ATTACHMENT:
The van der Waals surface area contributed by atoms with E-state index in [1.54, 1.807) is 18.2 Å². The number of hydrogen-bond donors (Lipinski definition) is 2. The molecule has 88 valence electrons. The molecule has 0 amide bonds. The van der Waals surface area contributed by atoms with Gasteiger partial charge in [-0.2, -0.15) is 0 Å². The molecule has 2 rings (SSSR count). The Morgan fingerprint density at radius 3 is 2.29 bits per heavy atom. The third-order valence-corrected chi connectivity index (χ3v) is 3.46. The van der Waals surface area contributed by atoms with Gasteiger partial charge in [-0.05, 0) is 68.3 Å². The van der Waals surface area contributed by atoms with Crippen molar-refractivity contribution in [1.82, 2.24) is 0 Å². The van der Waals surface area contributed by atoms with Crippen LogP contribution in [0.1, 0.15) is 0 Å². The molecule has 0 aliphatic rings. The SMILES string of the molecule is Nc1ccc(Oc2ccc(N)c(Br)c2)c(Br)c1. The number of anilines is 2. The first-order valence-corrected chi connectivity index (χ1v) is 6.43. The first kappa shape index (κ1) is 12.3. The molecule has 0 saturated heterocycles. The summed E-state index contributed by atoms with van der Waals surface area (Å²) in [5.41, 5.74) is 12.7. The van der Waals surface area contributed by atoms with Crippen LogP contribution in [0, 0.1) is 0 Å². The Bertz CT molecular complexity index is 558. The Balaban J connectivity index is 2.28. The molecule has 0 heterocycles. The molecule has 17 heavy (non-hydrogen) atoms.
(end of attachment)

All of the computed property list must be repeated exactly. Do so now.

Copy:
The van der Waals surface area contributed by atoms with E-state index in [1.54, 1.807) is 18.2 Å². The number of hydrogen-bond donors (Lipinski definition) is 2. The molecule has 88 valence electrons. The molecule has 0 amide bonds. The van der Waals surface area contributed by atoms with Gasteiger partial charge in [-0.2, -0.15) is 0 Å². The molecule has 2 rings (SSSR count). The Morgan fingerprint density at radius 3 is 2.29 bits per heavy atom. The third-order valence-corrected chi connectivity index (χ3v) is 3.46. The van der Waals surface area contributed by atoms with Gasteiger partial charge in [-0.05, 0) is 68.3 Å². The van der Waals surface area contributed by atoms with Crippen molar-refractivity contribution in [1.82, 2.24) is 0 Å². The van der Waals surface area contributed by atoms with Crippen LogP contribution in [0.1, 0.15) is 0 Å². The molecule has 0 aliphatic rings. The SMILES string of the molecule is Nc1ccc(Oc2ccc(N)c(Br)c2)c(Br)c1. The number of anilines is 2. The first-order valence-corrected chi connectivity index (χ1v) is 6.43. The first kappa shape index (κ1) is 12.3. The molecule has 0 saturated heterocycles. The summed E-state index contributed by atoms with van der Waals surface area (Å²) in [5.41, 5.74) is 12.7. The van der Waals surface area contributed by atoms with Crippen LogP contribution in [0, 0.1) is 0 Å². The Bertz CT molecular complexity index is 558. The Balaban J connectivity index is 2.28. The molecule has 0 heterocycles. The molecule has 17 heavy (non-hydrogen) atoms.